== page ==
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Omo river expedition 2008

Participants: Piotr Opacian – expedition leader & Maciej Tarasin
Distance covered: over 500 km from Gibe bridge to Mui junction
Equipment: Palava inflatable canoe

ADVENTURE

Italian explorer Vittorio Bottego reached the Omo river on 29 June 1896 during his second African expedition (1895–97). Just like ourselves he had encountered Mursi tribe at the banks of Omo river. This is how he described them: "…Living in a country until now unknown to the white man and to most of the surrounding blacks, it is easy to understand why their way of life is so close to that of animals ['tanto prossimi alle bestie']. …This savage tribe has detestable tendencies and bestial habits [‘tendenze detestabili e abitudini bestiali']…" On the last day of our expedition we were assaulted and robbed by a group of Mursi who considered us rightfully as intruder's on their own land.Few days later we camped in the river cross at Mui junction and we hang out with another group of Mursi. Suddenly 10 foot long crocodile swam in the slow current of the Omo river. Mursi aimed at him from his rifle pretending a shot. Then he smiled at us and put the weapon down.

TRIBES

Nowhere else on the planet do so many genetically and linguistically diverse people live as traditionally and in such a small space. 200,000 Omo pastoralists and hunters still pursue their ancestor’s lifestyles. Possessing few items from the modern world besides AK 47, the men, women, and children here ritually adorn themselves to express status and tribal identity, sculpting their hair with animal fat and clay, scarifying limbs and torsos, wearing jewelry of beads, bone, and metal, and painting their entire bodies with white minerals, black charcoal, and red and yellow ocher.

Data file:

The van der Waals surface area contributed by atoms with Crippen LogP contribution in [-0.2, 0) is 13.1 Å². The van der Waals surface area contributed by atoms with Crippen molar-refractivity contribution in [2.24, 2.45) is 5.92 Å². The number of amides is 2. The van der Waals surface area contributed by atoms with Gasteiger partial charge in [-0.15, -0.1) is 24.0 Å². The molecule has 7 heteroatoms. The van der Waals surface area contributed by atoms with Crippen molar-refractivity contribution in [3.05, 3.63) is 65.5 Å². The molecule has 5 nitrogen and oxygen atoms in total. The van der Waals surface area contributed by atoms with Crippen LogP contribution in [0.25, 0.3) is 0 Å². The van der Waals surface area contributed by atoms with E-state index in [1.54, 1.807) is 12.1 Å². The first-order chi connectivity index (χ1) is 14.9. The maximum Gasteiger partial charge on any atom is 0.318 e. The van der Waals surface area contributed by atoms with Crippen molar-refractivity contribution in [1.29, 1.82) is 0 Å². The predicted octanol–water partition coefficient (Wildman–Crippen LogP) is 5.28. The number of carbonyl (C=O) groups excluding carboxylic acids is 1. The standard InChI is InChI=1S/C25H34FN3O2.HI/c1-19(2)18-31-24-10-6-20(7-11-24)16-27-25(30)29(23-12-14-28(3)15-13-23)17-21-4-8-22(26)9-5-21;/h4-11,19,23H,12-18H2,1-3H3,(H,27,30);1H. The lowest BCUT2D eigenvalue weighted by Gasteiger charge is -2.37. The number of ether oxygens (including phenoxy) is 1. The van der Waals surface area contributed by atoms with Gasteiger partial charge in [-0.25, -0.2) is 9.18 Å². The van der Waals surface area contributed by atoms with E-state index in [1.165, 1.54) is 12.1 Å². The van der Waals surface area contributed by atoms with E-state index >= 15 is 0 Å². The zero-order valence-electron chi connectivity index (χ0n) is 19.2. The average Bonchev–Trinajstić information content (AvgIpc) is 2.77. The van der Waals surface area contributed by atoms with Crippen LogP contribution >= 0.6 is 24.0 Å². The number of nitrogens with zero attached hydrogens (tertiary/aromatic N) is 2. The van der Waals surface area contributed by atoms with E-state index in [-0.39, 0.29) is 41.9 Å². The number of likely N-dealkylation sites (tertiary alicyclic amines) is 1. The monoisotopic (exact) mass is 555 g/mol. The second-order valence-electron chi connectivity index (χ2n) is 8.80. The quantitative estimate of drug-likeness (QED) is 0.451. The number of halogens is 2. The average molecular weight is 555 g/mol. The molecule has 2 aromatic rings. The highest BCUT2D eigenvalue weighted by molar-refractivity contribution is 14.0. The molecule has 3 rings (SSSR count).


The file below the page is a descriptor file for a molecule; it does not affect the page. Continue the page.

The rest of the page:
The Bodi (Me'en), Daasanach, Kara (or Karo), Kwegu (or Muguji), Mursi and Nyangatom live along the Omo and depend on it for their livelihood, having developed complex socio-economic and ecological practices intricately adapted to the harsh and often unpredictable conditions of the region’s semi-arid climate. The annual flooding of the Omo River feeds the rich biodiversity of the region and guarantees the food security of the tribes especially as rainfall is low and erratic. They depend on it to practice 'flood retreat cultivation' using the rich silt left along the river banks by the slowly receding waters. They also practice rainfed, shifting cultivation growing sorghum, maize and beans on the flood plains. Cattle, goats and sheep are vital to most tribes’ livelihood producing blood, milk, meat and hides. In July 2006 the Ethiopian government signed a contract with the Italian company Salini Costruttori to build Gibe III, the biggest hydro-electric dam in the country. According to independent experts, the dam, plantations and irrigation canals will have an enormous impact on the delicate ecosystem of the region by altering the seasonal flooding of the Omo and dramatically reducing its downstream volume. This will result in the drying out of much of the fluvial zone and will eliminate the riparian forest. Indigenous people such as the Kwegu who rely almost exclusively on fishing and hunting will be destitute. If the natural flood with its rich silt deposits disappears, subsistence economies will collapse with at least 100,000 tribal people facing food shortages. The potential for inter-ethnic conflict will increase as people compete for scarce and dwindling resources. In December 2008 we were probably the last expedition that was allowed to enter Gibe III construction site and paddle through. But first we had been interrogated and disallowed to take any photos. Sure as hell we took some.

© Maciej Tarasin.
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Omo river expedition 2008
Image: Magda Rut